This review originally appeared in Phonograph Record Magazine, June 1976. It's interesting how this album has been slammed over the years, but this guy liked it!
15 Big Ones The Beach Boys Brother/Reprise by Ken Barnes Last minute track-by-track first impressions of 15 Big Ones:
"Rock And Roll Music" (popularized by Chuck Berry, The Beatles): This one's familiar as a single already, but it makes a great lead off track, too. Clever idea to cut it - renewing the Beach Boys' old Chuck Berry ties ("Surfin' USA" and half their early guitar intros) linking with the Beatles' inspiring 1965 version. A timeless song anyway, unbeatable in 1957, 1965 or 1976. Full harmonies, Brian noticeably present and wailing, and Mike Love singing in his most Californian-nasal style, just like the old days. The natural sequel to "Surfin' USA" 13 years on, contemporized by drinking "beer from a wooden cup" instead of Berry's "home brew." Smash.
"It's OK" (Wilson-Love): Amazing. Haven't heard the Beach Boys sound this summery since "Do It Again" in 1968. Short (2:18), lively, full production, it literally vaults out of the speakers. Definitely a premeditated (no TM puns intended) attempt to do it again (again), but it works better than I would have believed possible. New mature note of pessimism: "It's OK to go out and have some fun.../It's OK, let's play and enjoy while it lasts..."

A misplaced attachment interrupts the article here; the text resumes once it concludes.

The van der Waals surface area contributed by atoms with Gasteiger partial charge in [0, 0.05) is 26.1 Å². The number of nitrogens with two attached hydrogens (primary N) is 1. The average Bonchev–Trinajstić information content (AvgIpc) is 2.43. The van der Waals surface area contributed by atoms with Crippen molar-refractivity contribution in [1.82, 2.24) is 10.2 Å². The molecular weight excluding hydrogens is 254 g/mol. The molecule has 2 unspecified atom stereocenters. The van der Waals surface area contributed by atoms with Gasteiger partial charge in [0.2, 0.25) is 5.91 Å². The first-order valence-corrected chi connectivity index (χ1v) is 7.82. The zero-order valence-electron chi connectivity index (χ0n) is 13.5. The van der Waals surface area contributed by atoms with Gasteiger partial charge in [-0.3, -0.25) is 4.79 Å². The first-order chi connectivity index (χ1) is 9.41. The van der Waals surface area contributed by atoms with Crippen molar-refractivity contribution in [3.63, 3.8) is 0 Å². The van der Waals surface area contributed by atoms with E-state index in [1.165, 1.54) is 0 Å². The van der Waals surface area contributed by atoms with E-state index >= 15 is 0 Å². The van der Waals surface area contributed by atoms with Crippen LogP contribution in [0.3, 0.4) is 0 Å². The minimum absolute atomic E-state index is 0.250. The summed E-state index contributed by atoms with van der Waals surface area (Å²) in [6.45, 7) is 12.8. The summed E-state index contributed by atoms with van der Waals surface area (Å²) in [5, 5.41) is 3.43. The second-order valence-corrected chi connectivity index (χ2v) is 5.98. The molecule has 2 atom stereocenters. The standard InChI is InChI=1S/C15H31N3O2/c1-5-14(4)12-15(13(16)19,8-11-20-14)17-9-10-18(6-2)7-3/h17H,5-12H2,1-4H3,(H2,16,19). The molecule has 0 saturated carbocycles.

"Had To Phone Ya" (Wilson-Love): Originally cut in 1973, but never released, by American Spring (Brian's wife Marilyn and her sister Diane). An ethereal Sunflower feel on a basically slight-but-pleasant song. Takes a few strange changes of direction, and ends with a Dennis Wilson vocal cameo.
"Chapel Of Love" (Dixie Cups, Ronettes): This was always one of my least favorite Spector (and Greenwich/Barry) songs, but the Beach Boys translate it into a new dimension via a majestic all-stops-out production. About this point, most doubts about the course Beach Boys' oldies bent would chart are disappearing. I'm still not sold on their CHOICE of material, but the execution seems impeccable.